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Cooperate or perish – which do you choose?

11 November 2022

It is fascinating to watch some of the world’s cleverest, most talented and most successful men and women wrestling with a fundamental problem which they have failed to solve for 27 years.  COP27 marks the 27th time they have considered the challenge of climate change, during which time they have not only failed to correct the problem, it has in fact grown into a substantially worse problem for our world than when first they started, a problem that many at COP27 believe to threaten the end of the human race.


But that does not mean it cannot be solved.  UN Secretary General Antonio Guterres told us what we have to do at the start of the conference in these chilling words – “cooperate or perish.”  This week, a remarkable step forward has been taken, a step that does show we can cooperate to avoid destruction.  


For the last seven years, since they were formed following COP21 in Paris, the UN Climate Change High Level Champions have been working to develop and expand the various initiatives that came out of COP21 and subsequent COP’s.  These comparatively anonymous people are led by two champions who are drawn from the host countries for the last COP and the next COP.  So currently, the two are a British representative, and an Egyptian representative.  Their founding remit was described as: “to connect the work of governments with the many voluntary and collaborative actions taken by cities, regions, businesses and investors, nations decided to appoint two high-level champions.”


In other words, they were set up to enable cooperation between nation states, between COP’s.  To continue the work of the COP’s, if you like, between meetings.


As you can imagine, their success has been limited.  They have produced numerous reports, which you can see here; they have fostered the concepts embedded in “The Race to Net Zero” and “The Race to Resilience”.  They have been active in encouraging interstate dialogue.  Their team is large, and crosses borders and continents.  But in spite of all this, progress since Paris in 2015 has been all in the wrong direction.  Everything has got worse, not better.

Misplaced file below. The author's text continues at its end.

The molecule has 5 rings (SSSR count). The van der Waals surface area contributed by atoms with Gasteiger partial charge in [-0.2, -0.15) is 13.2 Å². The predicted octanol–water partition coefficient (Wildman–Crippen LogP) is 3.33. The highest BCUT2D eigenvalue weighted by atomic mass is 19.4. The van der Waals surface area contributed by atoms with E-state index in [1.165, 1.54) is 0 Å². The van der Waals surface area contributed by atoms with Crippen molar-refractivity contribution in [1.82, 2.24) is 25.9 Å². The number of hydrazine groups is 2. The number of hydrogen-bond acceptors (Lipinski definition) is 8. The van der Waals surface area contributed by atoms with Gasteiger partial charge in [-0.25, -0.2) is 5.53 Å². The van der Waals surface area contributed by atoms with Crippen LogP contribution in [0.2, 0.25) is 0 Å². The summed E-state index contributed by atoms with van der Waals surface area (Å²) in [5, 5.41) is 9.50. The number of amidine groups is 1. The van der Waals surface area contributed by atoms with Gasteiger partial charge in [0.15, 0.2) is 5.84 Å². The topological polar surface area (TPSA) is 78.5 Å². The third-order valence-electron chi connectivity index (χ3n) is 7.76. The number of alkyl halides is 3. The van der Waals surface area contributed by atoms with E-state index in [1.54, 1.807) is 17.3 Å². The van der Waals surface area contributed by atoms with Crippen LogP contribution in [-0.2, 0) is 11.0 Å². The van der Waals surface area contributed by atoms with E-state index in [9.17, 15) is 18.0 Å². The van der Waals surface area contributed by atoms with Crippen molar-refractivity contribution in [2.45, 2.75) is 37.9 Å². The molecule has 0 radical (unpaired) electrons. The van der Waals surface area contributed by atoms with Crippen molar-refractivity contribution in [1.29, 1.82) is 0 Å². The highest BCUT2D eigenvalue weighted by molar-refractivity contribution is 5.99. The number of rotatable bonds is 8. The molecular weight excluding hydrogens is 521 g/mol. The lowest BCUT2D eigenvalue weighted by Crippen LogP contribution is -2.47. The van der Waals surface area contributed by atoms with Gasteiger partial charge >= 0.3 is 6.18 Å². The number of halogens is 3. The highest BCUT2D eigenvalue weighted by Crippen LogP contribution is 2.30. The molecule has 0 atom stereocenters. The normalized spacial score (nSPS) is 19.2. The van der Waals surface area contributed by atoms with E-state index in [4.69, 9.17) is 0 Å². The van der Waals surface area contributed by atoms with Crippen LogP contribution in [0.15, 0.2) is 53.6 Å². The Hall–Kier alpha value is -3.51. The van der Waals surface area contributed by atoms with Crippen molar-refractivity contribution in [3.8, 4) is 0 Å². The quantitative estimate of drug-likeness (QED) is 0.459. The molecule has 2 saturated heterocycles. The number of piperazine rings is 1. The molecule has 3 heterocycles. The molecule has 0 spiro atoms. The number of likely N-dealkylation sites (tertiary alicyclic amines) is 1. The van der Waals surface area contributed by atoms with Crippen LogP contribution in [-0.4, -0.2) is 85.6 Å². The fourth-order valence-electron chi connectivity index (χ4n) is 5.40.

In the run up to COP27, however, they have done something different in content and structure.  They have developed an approach to practical solutions properly funded which has not been seen before.  And they have done it with a consortium of actors that have not been engaged together before – once again, cooperation, but now on a scale previously unknown.


Their work has not been celebrated or even marked at COP27, but this seems to me to be the real beacon of hope in answer to Antonio Guterres.  Everything is summarised in a Report which you can find here.  But let me explain what I see in it and why I think it is exciting.


  • Firstly its title, Assets to Flows, sums up what seems to me to be an entirely new thought in the world of Climate Change.  For the last few years, all informed economists have been saying that climate change is the biggest investment opportunity in history.  But we have not seen this converting into reality.  In fact, the very opposite is the case.  We have repeatedly heard in recent months about the funding gap between the need, expressed in trillions, and the funding available, which has not moved beyond the low billions.  Assets to Flows is a simple statement of what actually needs to happen, and by virtue of its simplicity, it becomes much more accessible.  The assets available to the work that needs doing are calculated in their trillions.  The requirement now is to enable the flow from assets to projects, and projects to transformation.  Assets to Flows considers over 450 projects valued at close to $600 billion for which this is required to happen.
  • Secondly, the partnership considering and contributing to Assets to Flows is made up of the organisations who can make this happen.  Their own account of the partnership is telling: “More than 50 financial institutions participated in the forums.  Furthermore, multilateral development banks such as the World Bank, AfDB, Afreximbank, SDB, AIIB, IsDB, CAF and IDB amongst others offered key takeaways…and provided insights on key priorities from a financing perspective.”


Does this mark a step change?  It certainly has not been treated as such, but perhaps that is the most encouraging sign.  So much of what has been done at COP’s has been wrapped up in the rhetoric of self-congratulation and political achievement, which has borne no fruit whatever.  Pompous pacts and non-binding agreements yield nothing but words.  


As COP27 on Climate Change comes to an end, we should be mindful of the most basic consequences our actions cause.  If we continue to live as we are living, the impact will continue to be deaths and homelessness caused by events like the floods in Pakistan and the drought in Somalia.  We wan see what Antonio Guterres means when he says, the choice for the human race is to cooperate or perish.


Will this Report from the relatively invisible High Level Champions provide the platform for real cooperation?  If so, there may be hope.


We are always interested in your views of these, or indeed other issues relating to climate change. Please contact us here.